Contrary to popular belief, Texas has many natural lakes. The problem is that many of the lakes are so small (alright, dinky) or temporary that few would consider them real lakes.

What we haven’t had lately is rain. That problem has been corrected with the beginning of the spring rains and storms. The Dallas-Fort Worth Metroplex has officially received over 5 inches of rain in the past two days. Water is everywhere…even if only for a little while.

It's raining!


About scribedscribbles

Like most people, I hate filling out profile pages. Who am I? Well, I’m a wife, teacher, daughter, and friend. I’m also an intellectual, an introvert, a night owl, and a bookworm. I work with struggling readers and overachievers, ages 11 to 15. I take care of students, a cat, two rabbits, friends, and my husband. I enjoy geocaching, reading, volksmarching, gardening, crocheting for charity, lecturing, science fiction, learning, and teaching. My favorite colors are blue, green, and purple. I am judgmental, dyslexic, sweet, overweight, graying, short, generous, loving, supportive, and chronically early to meetings. I’m afraid of snakes, putting my head underwater, heights, depths, and failure.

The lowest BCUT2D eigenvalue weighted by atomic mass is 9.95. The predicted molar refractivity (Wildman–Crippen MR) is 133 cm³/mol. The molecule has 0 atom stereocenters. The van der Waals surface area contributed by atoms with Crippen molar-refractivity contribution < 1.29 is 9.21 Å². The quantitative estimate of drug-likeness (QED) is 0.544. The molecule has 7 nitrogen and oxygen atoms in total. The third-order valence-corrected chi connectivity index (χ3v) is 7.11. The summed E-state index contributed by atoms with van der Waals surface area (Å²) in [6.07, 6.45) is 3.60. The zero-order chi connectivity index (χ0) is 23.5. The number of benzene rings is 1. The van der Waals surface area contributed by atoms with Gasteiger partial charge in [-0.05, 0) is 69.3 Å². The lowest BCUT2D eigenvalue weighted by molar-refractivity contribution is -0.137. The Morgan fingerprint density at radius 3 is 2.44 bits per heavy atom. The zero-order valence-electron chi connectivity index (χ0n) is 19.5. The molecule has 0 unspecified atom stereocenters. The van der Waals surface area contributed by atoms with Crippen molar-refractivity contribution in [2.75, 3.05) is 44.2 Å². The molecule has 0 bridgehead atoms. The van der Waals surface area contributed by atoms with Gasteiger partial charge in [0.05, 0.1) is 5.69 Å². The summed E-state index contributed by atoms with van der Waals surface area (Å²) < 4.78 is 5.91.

2 responses »

  1. I remember driving in rain last spring thinking it seemed so strange! It had been years! We are grateful to have overflowing lakes in north Texas!

    • Amen! After so many years of low lake levels, it’s wonderful to be able to release some of the water of the lakes to downstream. The trees and grass and wildflowers are all as grateful, I’m sure!

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